A standby generator is a backup electrical system that operates automatically, powering up in case of an electrical outage to supply power temporarily to some or all of a building’s electrical circuits until the power comes back on. When power is restored, a switch automatically transfers the electrical load back to the utility and signals the standby generator to shut off. In areas where severe weather tends to knock out electricity service, or if utility power is unreliable for other reasons, having a standby generator may be a huge advantage—especially if systems like heating and cooling rely on electrical power to keep you warm in the winter and cool in the summer, and keep stored food cold (or frozen) in case of a widespread power outage. In other cases, power may be a matter of life or death—as in situations where a family member relies on medical equipment or even a life-support system powered by electricity.
As home restoration expert Bob Vila notes on his website, if you live in a region that is subject to fairly frequent power outages, it’s wise to consider investing in either a portable or standby generator. Portable generators, powered by gasoline, are more affordable, but they require manual effort to use in a power outage, whereas standby generators automatically provide power during the outage without your intervention.
A good-quality essential-circuit system starts at about $3,000, not including installation. Norh Robinson, owner of Smalltyme Electric in Worth, Illinois, outside Chicago, has installed a number of standby generators in the past decade and estimates they cost anywhere from $1,800 to $10,000, depending on the make, model and capacity. Generally, the higher the capacity, the higher the cost. There are other considerations to be aware of when selecting a generator, including how it’s powered—natural gas, liquid propane or diesel fuel—and how it’s cooled—via liquid or air.
Generators are sized in kilowatts (kW). A 10 kW generator will produce 10 kilowatts, or 10,000 watts of power. You can determine what capacity generator you’ll need by making a list of all the appliances you want to have power during an outage, then adding up the amount of electricity required to start their motors. (Keep in mind that a typical refrigerator uses 700 watts to run, but needs 2,800 watts to start up.) Many generator manufacturers’ websites provide an online calculator to estimate the wattage needed. Robinson says he is happy to advise his customers about what size generator they need to power the required circuits and devices. If you want the generator to power your entire home during an outage, the unit itself and installation will cost more.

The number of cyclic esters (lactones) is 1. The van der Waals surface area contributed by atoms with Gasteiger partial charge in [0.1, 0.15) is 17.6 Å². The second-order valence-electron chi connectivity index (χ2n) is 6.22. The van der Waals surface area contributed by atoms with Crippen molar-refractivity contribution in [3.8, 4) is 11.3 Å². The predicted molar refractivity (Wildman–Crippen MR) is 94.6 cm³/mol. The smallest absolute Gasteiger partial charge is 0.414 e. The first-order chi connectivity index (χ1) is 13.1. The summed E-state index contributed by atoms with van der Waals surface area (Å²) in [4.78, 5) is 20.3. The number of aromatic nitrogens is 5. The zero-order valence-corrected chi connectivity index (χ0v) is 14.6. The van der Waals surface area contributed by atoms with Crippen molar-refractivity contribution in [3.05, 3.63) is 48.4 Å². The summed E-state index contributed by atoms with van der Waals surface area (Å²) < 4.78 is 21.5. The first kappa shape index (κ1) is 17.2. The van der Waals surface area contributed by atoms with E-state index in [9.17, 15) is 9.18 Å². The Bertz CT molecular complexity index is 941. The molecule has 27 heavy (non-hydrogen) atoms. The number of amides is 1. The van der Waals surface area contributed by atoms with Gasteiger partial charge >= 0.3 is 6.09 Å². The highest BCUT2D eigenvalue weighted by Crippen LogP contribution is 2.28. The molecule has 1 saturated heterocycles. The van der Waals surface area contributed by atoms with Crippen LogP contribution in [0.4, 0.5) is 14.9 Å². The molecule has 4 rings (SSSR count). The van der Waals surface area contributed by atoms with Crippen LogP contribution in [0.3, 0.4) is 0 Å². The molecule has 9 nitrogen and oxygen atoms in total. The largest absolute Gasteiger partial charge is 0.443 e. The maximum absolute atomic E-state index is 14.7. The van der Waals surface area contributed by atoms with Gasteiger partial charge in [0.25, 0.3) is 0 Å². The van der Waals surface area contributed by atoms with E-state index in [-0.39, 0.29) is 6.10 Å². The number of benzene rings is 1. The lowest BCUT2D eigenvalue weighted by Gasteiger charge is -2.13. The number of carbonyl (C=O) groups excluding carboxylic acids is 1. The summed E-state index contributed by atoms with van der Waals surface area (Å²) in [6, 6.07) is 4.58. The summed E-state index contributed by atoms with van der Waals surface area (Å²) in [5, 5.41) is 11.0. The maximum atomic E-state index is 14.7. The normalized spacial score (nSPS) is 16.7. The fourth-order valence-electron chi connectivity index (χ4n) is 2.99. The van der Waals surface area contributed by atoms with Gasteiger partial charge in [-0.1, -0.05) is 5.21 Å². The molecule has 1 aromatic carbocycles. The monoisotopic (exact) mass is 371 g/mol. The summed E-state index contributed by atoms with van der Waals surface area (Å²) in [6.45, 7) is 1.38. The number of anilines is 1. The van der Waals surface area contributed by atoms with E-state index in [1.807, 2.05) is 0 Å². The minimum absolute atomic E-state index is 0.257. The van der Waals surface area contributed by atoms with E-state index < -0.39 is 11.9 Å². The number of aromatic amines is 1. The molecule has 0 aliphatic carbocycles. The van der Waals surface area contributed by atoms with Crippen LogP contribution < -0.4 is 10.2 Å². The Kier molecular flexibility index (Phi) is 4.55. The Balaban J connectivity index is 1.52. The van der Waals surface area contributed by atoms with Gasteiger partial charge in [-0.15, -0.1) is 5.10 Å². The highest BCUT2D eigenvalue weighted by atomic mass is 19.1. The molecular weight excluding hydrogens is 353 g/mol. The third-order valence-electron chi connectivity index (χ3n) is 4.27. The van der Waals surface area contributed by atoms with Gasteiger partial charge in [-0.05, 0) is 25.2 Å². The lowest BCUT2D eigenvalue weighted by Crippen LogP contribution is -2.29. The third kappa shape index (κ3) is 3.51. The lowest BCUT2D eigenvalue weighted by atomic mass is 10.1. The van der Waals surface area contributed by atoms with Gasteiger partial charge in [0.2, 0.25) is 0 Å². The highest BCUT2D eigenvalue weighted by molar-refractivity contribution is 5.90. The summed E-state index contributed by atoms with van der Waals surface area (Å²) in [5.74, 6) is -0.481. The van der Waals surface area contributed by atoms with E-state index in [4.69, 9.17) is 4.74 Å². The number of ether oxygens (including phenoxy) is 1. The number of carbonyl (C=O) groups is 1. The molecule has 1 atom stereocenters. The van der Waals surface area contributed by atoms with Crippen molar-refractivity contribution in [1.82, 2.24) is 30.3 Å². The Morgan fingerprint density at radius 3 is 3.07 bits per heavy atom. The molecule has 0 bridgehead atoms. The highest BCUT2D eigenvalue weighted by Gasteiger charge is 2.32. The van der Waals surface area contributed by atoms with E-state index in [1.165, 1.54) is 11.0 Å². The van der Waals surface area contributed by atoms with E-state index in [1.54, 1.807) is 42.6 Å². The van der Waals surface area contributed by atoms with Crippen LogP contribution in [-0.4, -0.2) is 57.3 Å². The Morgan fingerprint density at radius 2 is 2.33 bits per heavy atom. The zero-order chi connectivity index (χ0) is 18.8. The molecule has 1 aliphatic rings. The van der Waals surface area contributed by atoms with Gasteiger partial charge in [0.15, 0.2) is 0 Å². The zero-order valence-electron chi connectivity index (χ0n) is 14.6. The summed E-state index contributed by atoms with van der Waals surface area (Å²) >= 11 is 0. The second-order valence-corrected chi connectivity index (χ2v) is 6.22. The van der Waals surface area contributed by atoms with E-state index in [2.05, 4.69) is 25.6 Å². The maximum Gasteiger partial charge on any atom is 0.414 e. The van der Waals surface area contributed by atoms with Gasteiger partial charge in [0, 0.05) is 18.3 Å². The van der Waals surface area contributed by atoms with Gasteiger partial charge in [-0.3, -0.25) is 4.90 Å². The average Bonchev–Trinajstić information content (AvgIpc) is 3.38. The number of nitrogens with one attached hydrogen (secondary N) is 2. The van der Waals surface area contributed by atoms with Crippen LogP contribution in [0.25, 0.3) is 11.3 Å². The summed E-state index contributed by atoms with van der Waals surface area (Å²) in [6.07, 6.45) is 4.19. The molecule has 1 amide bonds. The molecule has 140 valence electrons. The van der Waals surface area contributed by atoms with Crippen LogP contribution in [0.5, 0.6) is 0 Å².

Installation costs will vary based on where you live, what your electrician charge per hour, and whether electrical upgrades are required before the electrician can install the generator. Robinson says that 75 percent of the generator’s purchase price is a good estimate of installation costs.
Sometimes electrical upgrades are required to accommodate installing a backup generator. Recently Robinson installed a small standby generator for a customer whose older home had a fuse box rather than a circuit breaker. Before he could install the generator, he had to upgrade the fuses, which cost about $900. Installing the generator cost $1,500, and the generator itself cost about $2,000, for a grand total of $4,400.
If you choose a generator powered by natural gas but do not have a gas line near where the generator is to be installed, you may need to have a plumber install a gas line before the electrician can install the generator. Robinson estimates that in his area this may cost $750 if no digging is required, up to $1,500 if the plumber has to dig a trench to put in a gas line.